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it's not perfect if you look at this c. area here it's not exactly the same but it's it's
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it's the the potential is enormous enormous and and actually the question is we we actually need
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to look at these images uh or can we just uh um deal with the raw
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data but that's that's for the very like long term for sure i guess
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image interpretation that's the next step of my of my daily work flow uh i have
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the image i need to uh decide what uh what the diagnosis is and and
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lesion detection is the first thing that comes to mind when people think of a i apply to radiology
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and that machines can do better than than human beings and for most
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of it like the asian detections typical example would be fracture detection
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uh the there is an error a misinterpretation of average emergency missing functions by
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forty seven percent so they feed the algorithm with the experts analysis
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the all rhythms apply to relax the uh and they perform the algorithms perform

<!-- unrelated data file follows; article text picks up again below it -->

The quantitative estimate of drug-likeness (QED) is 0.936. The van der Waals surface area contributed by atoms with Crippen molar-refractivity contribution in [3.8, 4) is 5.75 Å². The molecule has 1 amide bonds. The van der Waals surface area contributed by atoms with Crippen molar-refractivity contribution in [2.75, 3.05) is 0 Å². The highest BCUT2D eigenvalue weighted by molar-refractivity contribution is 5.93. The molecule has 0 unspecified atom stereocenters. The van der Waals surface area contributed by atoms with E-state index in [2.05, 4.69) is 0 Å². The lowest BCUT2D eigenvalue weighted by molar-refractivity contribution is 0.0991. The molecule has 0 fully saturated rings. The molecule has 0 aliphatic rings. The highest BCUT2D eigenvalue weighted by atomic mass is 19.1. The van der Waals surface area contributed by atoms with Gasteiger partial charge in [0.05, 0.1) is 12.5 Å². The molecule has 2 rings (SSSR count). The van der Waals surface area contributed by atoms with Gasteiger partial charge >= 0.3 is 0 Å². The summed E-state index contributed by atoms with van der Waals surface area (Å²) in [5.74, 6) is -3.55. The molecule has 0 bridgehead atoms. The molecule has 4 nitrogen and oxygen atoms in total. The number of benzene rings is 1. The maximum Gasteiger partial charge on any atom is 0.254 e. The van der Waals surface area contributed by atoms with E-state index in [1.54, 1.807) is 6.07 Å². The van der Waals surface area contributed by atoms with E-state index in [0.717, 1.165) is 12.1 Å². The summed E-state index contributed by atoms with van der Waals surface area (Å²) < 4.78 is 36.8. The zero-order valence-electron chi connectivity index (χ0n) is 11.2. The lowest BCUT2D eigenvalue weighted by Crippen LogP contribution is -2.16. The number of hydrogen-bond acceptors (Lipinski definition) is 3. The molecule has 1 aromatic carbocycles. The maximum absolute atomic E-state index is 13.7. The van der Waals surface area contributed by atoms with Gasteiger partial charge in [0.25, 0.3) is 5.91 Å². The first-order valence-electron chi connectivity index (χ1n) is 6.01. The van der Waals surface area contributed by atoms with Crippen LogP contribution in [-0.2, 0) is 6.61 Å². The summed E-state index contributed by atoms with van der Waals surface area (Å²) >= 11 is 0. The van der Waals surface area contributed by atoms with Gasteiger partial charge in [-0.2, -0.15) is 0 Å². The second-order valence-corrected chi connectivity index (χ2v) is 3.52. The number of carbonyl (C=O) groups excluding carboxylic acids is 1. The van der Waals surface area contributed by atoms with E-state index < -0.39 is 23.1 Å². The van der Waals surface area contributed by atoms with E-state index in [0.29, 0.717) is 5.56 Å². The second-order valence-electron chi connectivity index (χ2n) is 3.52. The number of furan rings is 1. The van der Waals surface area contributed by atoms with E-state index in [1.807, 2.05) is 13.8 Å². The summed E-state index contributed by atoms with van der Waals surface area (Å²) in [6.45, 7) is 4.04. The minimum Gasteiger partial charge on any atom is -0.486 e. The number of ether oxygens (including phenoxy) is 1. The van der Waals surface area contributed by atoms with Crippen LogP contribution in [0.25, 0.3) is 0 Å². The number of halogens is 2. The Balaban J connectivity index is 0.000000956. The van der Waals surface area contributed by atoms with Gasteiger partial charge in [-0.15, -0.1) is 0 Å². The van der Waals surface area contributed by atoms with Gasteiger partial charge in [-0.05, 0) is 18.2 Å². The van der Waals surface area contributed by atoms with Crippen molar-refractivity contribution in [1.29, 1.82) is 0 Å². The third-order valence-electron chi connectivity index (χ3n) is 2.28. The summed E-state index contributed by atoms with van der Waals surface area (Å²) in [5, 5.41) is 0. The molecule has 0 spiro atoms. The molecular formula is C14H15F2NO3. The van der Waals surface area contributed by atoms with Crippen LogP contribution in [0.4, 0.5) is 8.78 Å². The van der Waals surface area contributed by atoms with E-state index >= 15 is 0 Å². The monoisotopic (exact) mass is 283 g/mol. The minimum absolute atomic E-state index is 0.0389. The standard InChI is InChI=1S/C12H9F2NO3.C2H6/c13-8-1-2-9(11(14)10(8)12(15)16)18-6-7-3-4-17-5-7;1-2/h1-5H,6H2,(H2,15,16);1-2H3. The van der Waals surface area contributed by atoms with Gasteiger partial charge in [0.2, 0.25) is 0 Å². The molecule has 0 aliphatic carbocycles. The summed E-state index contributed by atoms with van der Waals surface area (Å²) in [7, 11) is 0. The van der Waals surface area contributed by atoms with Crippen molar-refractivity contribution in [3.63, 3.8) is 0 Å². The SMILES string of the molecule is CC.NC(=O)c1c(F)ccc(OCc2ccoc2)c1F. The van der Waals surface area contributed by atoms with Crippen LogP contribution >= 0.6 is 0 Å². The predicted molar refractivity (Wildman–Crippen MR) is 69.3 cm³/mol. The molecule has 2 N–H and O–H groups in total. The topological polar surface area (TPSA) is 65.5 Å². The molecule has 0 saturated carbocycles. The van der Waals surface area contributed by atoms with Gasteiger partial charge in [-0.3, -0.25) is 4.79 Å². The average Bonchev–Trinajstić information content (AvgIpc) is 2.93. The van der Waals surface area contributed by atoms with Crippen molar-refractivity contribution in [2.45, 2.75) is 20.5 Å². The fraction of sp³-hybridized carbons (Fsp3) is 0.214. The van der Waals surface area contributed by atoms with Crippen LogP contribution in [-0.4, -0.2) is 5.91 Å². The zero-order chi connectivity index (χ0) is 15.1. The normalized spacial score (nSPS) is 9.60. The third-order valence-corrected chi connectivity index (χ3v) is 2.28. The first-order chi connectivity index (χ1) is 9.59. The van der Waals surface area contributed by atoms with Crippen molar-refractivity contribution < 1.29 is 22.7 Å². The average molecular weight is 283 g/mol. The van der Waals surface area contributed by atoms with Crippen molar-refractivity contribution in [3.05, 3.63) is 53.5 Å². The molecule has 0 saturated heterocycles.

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much better than the average commission so that's something very very promising for
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to implement uh to increase the the the efficiency in the performance of of all the
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doctors who are not experts in those fields who have to deal with these images
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uh other applications you for example you have a stack of mammograms you're doing a
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mammogram uh uh a console today and we have forty mammograms to look at
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most of the mammograms are actually normal in a in a hopeful i mean thankfully so
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um but if there's one had normal mammogram you prefer or
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looking at it while you're not digesting relaunch right so